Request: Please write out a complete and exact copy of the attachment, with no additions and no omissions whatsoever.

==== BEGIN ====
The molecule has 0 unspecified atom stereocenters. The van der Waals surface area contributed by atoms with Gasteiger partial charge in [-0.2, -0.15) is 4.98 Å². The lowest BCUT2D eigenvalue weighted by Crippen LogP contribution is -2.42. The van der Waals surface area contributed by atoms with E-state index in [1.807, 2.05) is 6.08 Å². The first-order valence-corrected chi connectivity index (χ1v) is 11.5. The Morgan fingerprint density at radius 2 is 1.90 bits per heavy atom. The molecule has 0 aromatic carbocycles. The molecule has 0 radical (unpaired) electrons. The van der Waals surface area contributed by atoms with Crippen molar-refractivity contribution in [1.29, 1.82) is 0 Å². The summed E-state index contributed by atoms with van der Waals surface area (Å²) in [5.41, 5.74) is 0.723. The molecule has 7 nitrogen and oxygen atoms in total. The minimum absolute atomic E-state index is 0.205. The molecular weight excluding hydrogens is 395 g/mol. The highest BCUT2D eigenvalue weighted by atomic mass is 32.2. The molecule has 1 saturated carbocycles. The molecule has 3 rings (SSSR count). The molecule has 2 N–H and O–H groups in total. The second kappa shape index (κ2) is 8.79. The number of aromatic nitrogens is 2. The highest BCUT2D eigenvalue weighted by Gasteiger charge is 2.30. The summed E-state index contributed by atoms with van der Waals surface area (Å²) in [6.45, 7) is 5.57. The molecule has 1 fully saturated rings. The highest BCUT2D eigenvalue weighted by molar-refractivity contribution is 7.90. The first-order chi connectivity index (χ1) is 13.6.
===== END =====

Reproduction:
The molecule has 0 unspecified atom stereocenters. The van der Waals surface area contributed by atoms with Gasteiger partial charge in [-0.2, -0.15) is 4.98 Å². The lowest BCUT2D eigenvalue weighted by Crippen LogP contribution is -2.42. The van der Waals surface area contributed by atoms with E-state index in [1.807, 2.05) is 6.08 Å². The first-order valence-corrected chi connectivity index (χ1v) is 11.5. The Morgan fingerprint density at radius 2 is 1.90 bits per heavy atom. The molecule has 0 aromatic carbocycles. The molecule has 0 radical (unpaired) electrons. The van der Waals surface area contributed by atoms with Crippen molar-refractivity contribution in [1.29, 1.82) is 0 Å². The summed E-state index contributed by atoms with van der Waals surface area (Å²) in [5.41, 5.74) is 0.723. The molecule has 7 nitrogen and oxygen atoms in total. The minimum absolute atomic E-state index is 0.205. The molecular weight excluding hydrogens is 395 g/mol. The highest BCUT2D eigenvalue weighted by atomic mass is 32.2. The molecule has 1 saturated carbocycles. The molecule has 3 rings (SSSR count). The molecule has 2 N–H and O–H groups in total. The second kappa shape index (κ2) is 8.79. The number of aromatic nitrogens is 2. The highest BCUT2D eigenvalue weighted by Gasteiger charge is 2.30. The summed E-state index contributed by atoms with van der Waals surface area (Å²) in [6.45, 7) is 5.57. The molecule has 1 fully saturated rings. The highest BCUT2D eigenvalue weighted by molar-refractivity contribution is 7.90. The first-order chi connectivity index (χ1) is 13.6.